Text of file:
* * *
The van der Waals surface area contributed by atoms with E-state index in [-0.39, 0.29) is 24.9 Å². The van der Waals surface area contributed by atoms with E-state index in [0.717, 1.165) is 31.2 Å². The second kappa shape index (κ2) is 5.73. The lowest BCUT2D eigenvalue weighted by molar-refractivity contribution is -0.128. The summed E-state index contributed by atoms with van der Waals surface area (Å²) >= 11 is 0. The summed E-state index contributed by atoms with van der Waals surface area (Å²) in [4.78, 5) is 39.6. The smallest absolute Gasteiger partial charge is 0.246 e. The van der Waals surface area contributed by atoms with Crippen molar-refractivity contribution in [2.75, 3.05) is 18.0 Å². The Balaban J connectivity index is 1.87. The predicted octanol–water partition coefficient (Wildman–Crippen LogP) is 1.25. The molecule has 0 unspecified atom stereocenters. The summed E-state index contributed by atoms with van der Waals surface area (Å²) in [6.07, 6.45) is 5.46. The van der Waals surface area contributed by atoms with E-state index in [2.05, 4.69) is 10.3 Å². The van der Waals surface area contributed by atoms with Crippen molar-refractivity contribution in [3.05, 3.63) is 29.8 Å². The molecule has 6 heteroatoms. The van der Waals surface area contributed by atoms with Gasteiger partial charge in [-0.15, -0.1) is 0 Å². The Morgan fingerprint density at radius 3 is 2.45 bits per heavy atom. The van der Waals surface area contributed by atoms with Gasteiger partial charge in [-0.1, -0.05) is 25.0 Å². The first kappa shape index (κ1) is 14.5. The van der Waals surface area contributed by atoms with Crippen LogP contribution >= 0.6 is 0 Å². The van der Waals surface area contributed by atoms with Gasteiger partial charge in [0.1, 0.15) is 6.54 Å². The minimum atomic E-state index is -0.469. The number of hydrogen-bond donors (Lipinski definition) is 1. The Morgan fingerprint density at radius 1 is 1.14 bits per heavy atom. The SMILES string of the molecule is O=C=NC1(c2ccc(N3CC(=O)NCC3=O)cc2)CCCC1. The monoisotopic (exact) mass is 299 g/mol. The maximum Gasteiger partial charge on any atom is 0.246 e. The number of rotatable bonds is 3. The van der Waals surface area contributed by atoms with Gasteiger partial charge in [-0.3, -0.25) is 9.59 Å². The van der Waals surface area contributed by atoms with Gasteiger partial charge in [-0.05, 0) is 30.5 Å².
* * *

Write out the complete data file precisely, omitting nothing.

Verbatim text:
The van der Waals surface area contributed by atoms with E-state index in [-0.39, 0.29) is 24.9 Å². The van der Waals surface area contributed by atoms with E-state index in [0.717, 1.165) is 31.2 Å². The second kappa shape index (κ2) is 5.73. The lowest BCUT2D eigenvalue weighted by molar-refractivity contribution is -0.128. The summed E-state index contributed by atoms with van der Waals surface area (Å²) >= 11 is 0. The summed E-state index contributed by atoms with van der Waals surface area (Å²) in [4.78, 5) is 39.6. The smallest absolute Gasteiger partial charge is 0.246 e. The van der Waals surface area contributed by atoms with Crippen molar-refractivity contribution in [2.75, 3.05) is 18.0 Å². The Balaban J connectivity index is 1.87. The predicted octanol–water partition coefficient (Wildman–Crippen LogP) is 1.25. The molecule has 0 unspecified atom stereocenters. The summed E-state index contributed by atoms with van der Waals surface area (Å²) in [6.07, 6.45) is 5.46. The van der Waals surface area contributed by atoms with E-state index in [2.05, 4.69) is 10.3 Å². The van der Waals surface area contributed by atoms with Crippen molar-refractivity contribution in [3.05, 3.63) is 29.8 Å². The molecule has 6 heteroatoms. The van der Waals surface area contributed by atoms with Gasteiger partial charge in [-0.15, -0.1) is 0 Å². The Morgan fingerprint density at radius 3 is 2.45 bits per heavy atom. The van der Waals surface area contributed by atoms with Gasteiger partial charge in [-0.1, -0.05) is 25.0 Å². The first kappa shape index (κ1) is 14.5. The van der Waals surface area contributed by atoms with Crippen LogP contribution >= 0.6 is 0 Å². The van der Waals surface area contributed by atoms with Gasteiger partial charge in [0.1, 0.15) is 6.54 Å². The minimum atomic E-state index is -0.469. The number of hydrogen-bond donors (Lipinski definition) is 1. The Morgan fingerprint density at radius 1 is 1.14 bits per heavy atom. The SMILES string of the molecule is O=C=NC1(c2ccc(N3CC(=O)NCC3=O)cc2)CCCC1. The monoisotopic (exact) mass is 299 g/mol. The maximum Gasteiger partial charge on any atom is 0.246 e. The number of rotatable bonds is 3. The van der Waals surface area contributed by atoms with Gasteiger partial charge in [-0.3, -0.25) is 9.59 Å². The van der Waals surface area contributed by atoms with Gasteiger partial charge in [-0.05, 0) is 30.5 Å².